The threshold concentrations for sourness of nine acids have been determined with an accuracy of about 8 per cent, and the H+ ion concentration of these acids measured.
Calculations have been made of the relative concentration gradients of the undissociated acid across the cell membrane for a series of acids having equal sourness and also for a series of acids having equal penetration velocity as determined from experiments by Crozier on Chromodoris and on Allolobophora. For solutions of equal pH a high degree of sourness has been found to be associated with a high penetration velocity of the undissociated acid or of the anion. A comparison of these gradients with the results of adsorption experiments on charcoal indicates that the acids are taken into the tissues by an adsorption process.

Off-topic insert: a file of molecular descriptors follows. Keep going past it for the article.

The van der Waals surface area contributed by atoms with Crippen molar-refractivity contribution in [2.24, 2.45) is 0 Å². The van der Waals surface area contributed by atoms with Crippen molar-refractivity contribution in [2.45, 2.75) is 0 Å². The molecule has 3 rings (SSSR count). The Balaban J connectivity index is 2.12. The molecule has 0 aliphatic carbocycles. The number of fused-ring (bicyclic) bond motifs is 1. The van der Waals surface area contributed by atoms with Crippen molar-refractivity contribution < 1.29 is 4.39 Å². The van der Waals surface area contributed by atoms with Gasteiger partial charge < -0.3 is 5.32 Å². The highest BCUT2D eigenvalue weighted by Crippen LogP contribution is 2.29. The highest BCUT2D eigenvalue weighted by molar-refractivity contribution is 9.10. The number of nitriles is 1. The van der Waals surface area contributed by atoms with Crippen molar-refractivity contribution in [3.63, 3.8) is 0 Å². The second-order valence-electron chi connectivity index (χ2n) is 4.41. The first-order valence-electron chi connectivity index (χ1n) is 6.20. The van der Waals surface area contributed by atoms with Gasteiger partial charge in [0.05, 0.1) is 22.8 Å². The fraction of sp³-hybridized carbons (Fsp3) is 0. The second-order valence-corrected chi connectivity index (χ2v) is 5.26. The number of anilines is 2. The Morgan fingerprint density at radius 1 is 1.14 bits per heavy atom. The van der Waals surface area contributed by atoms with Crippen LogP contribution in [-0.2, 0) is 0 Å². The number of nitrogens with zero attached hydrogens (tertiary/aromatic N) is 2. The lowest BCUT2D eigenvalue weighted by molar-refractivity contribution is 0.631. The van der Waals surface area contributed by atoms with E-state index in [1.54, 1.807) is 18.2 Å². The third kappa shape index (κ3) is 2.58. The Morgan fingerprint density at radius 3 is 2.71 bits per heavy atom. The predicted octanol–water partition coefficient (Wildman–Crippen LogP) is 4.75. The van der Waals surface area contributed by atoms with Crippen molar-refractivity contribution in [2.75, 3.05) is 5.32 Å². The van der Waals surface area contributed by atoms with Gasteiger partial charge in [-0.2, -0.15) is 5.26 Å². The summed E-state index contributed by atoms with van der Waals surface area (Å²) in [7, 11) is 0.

Polar groups such as OH and Cl and Br are found to have a very marked effect in reducing the ability of organic acids to penetrate living tissues.
The important rôle of optical activity of the acids in determining their physiological action has been noted.